Earlier this month I had an opportunity to attend the first stateside conference hosted by Smashing Magazine in New York City. Smashing is my go-to source for inspiration, field-tested research, new techniques and basically the brain trust for what’s happening on the Internet. Attending the conference was my chance to step into the pages of the site and hear from the experts who are driving forward the craft of what we do as designers and developers.
I learned some solid techniques that I can apply right away, like adding the async defer attribute to script elements to optimize page load. But in reflecting on two days of listening to speakers, chatting with other attendees and following the conversation on Twitter, my biggest takeaway is that in a field that sometimes seems dominated by making money or doing things in the fastest/newest way, what most of us actually want from our careers is to do the right thing.
Eva-Lotta Lam talked about the hidden value of sketching: In the time you spend putting something down on paper, you get the chance to actually think about it. You can visualize what you’re doing, and in the process reflect and evaluate, and maybe even come to a better understanding of what you’re working on.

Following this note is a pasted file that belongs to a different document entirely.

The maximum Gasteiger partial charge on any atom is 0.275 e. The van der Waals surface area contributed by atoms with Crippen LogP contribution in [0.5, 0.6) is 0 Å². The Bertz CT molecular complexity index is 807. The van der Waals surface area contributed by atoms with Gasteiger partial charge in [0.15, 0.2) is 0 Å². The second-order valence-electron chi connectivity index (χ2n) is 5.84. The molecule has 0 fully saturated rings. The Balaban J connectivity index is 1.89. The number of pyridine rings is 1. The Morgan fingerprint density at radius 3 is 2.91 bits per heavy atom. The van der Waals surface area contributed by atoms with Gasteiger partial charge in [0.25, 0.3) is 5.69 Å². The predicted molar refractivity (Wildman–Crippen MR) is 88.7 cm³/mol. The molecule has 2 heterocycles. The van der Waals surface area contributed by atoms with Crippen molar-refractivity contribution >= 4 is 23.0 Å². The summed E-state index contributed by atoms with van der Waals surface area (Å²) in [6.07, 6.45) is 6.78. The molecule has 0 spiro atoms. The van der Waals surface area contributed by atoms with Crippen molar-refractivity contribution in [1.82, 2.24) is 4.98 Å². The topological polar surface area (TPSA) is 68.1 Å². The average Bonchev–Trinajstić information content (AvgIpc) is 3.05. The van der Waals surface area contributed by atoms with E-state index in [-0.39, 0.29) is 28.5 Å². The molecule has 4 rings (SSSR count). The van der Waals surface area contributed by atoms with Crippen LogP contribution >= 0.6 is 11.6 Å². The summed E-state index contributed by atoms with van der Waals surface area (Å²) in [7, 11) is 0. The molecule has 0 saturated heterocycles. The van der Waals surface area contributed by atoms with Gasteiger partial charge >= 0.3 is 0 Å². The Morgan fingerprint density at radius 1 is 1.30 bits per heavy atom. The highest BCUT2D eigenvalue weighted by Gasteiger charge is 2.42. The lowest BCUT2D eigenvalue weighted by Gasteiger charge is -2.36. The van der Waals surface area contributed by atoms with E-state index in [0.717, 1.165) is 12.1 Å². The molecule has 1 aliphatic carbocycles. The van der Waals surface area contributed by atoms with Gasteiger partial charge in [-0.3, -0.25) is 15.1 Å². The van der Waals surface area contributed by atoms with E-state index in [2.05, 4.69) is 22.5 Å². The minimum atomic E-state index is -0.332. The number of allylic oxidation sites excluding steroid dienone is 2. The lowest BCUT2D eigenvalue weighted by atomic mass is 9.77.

After her introduction, she had everyone put away their MacBooks and iPhones, and pull out paper and a pen. She led the attendees through some basic exercises to practice drawing simple shapes and explained how sketches don’t need to be good to convey meaning.
Taking that concept even further, Oliver Reichenstein stepped away from the podium and didn’t share any slides for his talk, “Information Entropy.” His company Information Architects Inc. sells its work by sharing metrics they’ve helped other customers achieve: millions of dollars made, billions of pages clicked. Internally, their achievements can be attributed to applying these rules to their work:
- Slow (the fuck) down.
- Focus on process, not on image.
- Embrace negativity.
- Build trust.
- Attention to detail.
Through both of these talks (and several others), what really shines through for me is the need to be considerate in my work. Do things that allow you to take the time to think, capture the details, and create the best solution for the project you’re working on right now.